Jade

Jade’s planned trip to India has been called off for the present, on advice of doctors who say that she still needs treatment to deal with the psychological affect of her recent stay in the house. Mind you she got into more trouble for taking a ride with her three year old son sitting on the top of the petrol tank of a quad bike. Jade’s agent has also confirmed that she has no work as all previous engagements have been cancelled.

Danielle

Danielle, after being interviewed by police, has decided to take a holiday in the sun with her parents. Apparently, she has still not met with her boyfriend, Teddy Sherringham, an English football player, so that does not look very promising. In addition to all the modelling contracts Danielle has lost, she is also being sued for £100,000 by the Miss GB organisers for bringing the pageant into disrepute by appearing topless in a magazine and having an affair with one of the judges – you’ve guessed it, Teddy Sherringham.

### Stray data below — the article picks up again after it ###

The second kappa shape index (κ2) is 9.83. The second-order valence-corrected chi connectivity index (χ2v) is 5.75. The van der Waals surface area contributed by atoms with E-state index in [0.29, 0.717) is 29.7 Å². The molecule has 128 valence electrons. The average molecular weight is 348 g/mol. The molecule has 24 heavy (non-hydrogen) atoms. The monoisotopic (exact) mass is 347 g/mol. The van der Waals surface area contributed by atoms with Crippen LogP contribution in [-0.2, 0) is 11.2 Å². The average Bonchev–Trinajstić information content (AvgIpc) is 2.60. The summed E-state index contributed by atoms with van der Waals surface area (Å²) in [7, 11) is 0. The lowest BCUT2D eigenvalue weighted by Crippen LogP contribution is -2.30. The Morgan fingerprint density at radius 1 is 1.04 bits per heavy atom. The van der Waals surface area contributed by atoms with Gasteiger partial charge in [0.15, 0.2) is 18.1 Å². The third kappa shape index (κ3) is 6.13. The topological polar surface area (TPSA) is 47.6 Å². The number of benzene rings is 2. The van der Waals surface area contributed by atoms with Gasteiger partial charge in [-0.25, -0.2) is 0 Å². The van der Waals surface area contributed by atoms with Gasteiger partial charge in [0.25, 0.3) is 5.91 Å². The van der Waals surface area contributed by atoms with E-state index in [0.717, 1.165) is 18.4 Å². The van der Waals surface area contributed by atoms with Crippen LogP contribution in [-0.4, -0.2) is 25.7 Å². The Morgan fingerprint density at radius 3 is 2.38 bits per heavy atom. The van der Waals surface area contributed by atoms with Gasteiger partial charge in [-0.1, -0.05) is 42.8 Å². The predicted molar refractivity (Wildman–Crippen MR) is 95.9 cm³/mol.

Jo O’Meara

Like Jade, Jo has spent the week getting psychiatric help. Out of the three, Jo is the one who has kept the lowest profile, partially due to death threats that have been made about her.

Other news is that the police are planning on interviewing seven of the big brother housemates, so there is more to come on the potential for criminal charges.

They say a week is a long time in politics. In entertainment it is proving to be even longer when one considers the dramatic effect that it has had on these four ladies lives.

the Brit

I just have to point this out…

February 6, 2007

Hi Brit,